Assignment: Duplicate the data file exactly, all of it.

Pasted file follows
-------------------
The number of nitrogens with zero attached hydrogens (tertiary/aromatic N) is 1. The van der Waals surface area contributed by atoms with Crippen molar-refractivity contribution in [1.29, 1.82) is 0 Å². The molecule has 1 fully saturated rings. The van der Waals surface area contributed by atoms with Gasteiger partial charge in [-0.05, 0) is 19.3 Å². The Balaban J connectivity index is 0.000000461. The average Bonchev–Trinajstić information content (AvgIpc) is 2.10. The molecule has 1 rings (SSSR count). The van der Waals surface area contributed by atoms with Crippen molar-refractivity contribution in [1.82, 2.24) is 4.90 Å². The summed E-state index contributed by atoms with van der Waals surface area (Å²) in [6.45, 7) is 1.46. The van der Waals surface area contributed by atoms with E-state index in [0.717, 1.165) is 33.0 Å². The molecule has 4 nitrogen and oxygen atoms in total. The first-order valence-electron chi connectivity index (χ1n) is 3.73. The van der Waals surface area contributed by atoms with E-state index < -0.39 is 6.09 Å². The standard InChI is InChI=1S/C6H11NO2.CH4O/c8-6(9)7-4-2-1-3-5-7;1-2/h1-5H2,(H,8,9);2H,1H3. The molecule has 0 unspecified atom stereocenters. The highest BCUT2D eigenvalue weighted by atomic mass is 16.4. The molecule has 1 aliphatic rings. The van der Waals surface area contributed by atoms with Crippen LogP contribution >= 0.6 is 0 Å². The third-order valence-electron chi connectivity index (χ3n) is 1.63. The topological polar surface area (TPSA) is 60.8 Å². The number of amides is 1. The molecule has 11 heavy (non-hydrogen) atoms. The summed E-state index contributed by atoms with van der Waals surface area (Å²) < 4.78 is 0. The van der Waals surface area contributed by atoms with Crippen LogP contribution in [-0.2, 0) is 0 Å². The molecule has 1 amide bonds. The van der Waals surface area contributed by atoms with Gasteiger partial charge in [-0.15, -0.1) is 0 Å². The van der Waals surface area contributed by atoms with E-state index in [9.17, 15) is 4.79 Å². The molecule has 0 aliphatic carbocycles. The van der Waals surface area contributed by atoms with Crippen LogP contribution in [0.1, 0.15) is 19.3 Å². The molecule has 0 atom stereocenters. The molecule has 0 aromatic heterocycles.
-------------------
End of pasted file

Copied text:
The number of nitrogens with zero attached hydrogens (tertiary/aromatic N) is 1. The van der Waals surface area contributed by atoms with Crippen molar-refractivity contribution in [1.29, 1.82) is 0 Å². The molecule has 1 fully saturated rings. The van der Waals surface area contributed by atoms with Gasteiger partial charge in [-0.05, 0) is 19.3 Å². The Balaban J connectivity index is 0.000000461. The average Bonchev–Trinajstić information content (AvgIpc) is 2.10. The molecule has 1 rings (SSSR count). The van der Waals surface area contributed by atoms with Crippen molar-refractivity contribution in [1.82, 2.24) is 4.90 Å². The summed E-state index contributed by atoms with van der Waals surface area (Å²) in [6.45, 7) is 1.46. The van der Waals surface area contributed by atoms with E-state index in [0.717, 1.165) is 33.0 Å². The molecule has 4 nitrogen and oxygen atoms in total. The first-order valence-electron chi connectivity index (χ1n) is 3.73. The van der Waals surface area contributed by atoms with E-state index < -0.39 is 6.09 Å². The standard InChI is InChI=1S/C6H11NO2.CH4O/c8-6(9)7-4-2-1-3-5-7;1-2/h1-5H2,(H,8,9);2H,1H3. The molecule has 0 unspecified atom stereocenters. The highest BCUT2D eigenvalue weighted by atomic mass is 16.4. The molecule has 1 aliphatic rings. The van der Waals surface area contributed by atoms with Crippen LogP contribution >= 0.6 is 0 Å². The third-order valence-electron chi connectivity index (χ3n) is 1.63. The topological polar surface area (TPSA) is 60.8 Å². The number of amides is 1. The molecule has 11 heavy (non-hydrogen) atoms. The summed E-state index contributed by atoms with van der Waals surface area (Å²) < 4.78 is 0. The van der Waals surface area contributed by atoms with Crippen LogP contribution in [-0.2, 0) is 0 Å². The molecule has 1 amide bonds. The van der Waals surface area contributed by atoms with Gasteiger partial charge in [-0.15, -0.1) is 0 Å². The van der Waals surface area contributed by atoms with E-state index in [9.17, 15) is 4.79 Å². The molecule has 0 aliphatic carbocycles. The van der Waals surface area contributed by atoms with Crippen LogP contribution in [0.1, 0.15) is 19.3 Å². The molecule has 0 atom stereocenters. The molecule has 0 aromatic heterocycles.